Exploring the process of engineering design and STEM (science, technology, engineering and mathematics) fifth-grade students at James H. Vernon School developed working wind turbines out of repurposed materials and showcased them in their school.
The exhibit was the culmination of two months of hard work that left students with a deeper understanding of the design process and the satisfaction of achieving a working product after numerous rounds of trial and error. For weeks, students brainstormed, problem-solved, tested and retested their designs until they finally achieved a turbine that worked to their satisfaction. Typically students collaborate in groups but due to social distancing restrictions, students, both in-person and remote, had the added challenge of working individually.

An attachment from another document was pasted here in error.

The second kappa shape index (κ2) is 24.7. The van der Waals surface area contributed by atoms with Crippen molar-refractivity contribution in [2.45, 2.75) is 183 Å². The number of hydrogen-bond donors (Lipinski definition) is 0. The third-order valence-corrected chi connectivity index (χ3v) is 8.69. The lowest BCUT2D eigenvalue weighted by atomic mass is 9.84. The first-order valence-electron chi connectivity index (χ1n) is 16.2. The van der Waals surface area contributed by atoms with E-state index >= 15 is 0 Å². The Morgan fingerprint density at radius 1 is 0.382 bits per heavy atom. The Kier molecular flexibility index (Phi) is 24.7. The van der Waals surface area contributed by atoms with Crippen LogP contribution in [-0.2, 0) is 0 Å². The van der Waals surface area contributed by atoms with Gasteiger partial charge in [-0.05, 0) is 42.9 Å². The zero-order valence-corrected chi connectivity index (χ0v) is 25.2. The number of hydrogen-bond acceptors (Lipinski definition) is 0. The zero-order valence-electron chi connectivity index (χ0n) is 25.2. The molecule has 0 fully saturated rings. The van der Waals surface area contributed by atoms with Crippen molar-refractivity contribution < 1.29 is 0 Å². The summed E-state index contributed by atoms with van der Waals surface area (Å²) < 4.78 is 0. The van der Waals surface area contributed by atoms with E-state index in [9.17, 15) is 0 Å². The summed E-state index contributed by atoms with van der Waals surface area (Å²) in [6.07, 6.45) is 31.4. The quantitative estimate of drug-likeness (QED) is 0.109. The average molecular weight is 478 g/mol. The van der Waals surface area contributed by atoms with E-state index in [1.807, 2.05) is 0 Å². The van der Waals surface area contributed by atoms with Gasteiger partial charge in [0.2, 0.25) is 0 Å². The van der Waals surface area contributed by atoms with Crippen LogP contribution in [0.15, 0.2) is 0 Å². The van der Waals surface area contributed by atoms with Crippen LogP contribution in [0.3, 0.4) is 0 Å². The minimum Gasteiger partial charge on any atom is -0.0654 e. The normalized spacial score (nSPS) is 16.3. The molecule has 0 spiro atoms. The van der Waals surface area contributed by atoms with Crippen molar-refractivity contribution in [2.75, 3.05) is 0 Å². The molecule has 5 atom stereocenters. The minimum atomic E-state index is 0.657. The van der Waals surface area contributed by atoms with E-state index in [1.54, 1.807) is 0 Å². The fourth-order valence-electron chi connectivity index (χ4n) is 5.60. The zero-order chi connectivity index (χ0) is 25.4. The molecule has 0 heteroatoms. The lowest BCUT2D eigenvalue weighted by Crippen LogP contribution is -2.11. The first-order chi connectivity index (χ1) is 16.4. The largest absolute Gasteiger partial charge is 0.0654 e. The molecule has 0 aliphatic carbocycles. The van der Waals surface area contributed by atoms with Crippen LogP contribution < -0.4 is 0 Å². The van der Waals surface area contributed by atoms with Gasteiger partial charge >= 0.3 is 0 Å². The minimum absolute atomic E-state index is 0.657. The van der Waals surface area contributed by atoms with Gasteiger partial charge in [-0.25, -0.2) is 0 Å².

The project was led by fifth-grade science teachers Ms. Diana Hauser, Mr. Frank Sommo, Ms. Jamie Stainkamp and fifth-grade inclusion teachers Ms. Diana Boucher and Ms. Heather Russell, and was inspired by the book, Leif Catches the Wind, a story about a boy who lives in Denmark and his cousin Dana who work together to solve a mechanical engineering problem.
Fifth-grade teachers said STEM projects such as this inspire students to look at the world in new and different ways, and help them discover that there is more than one way to solve a problem.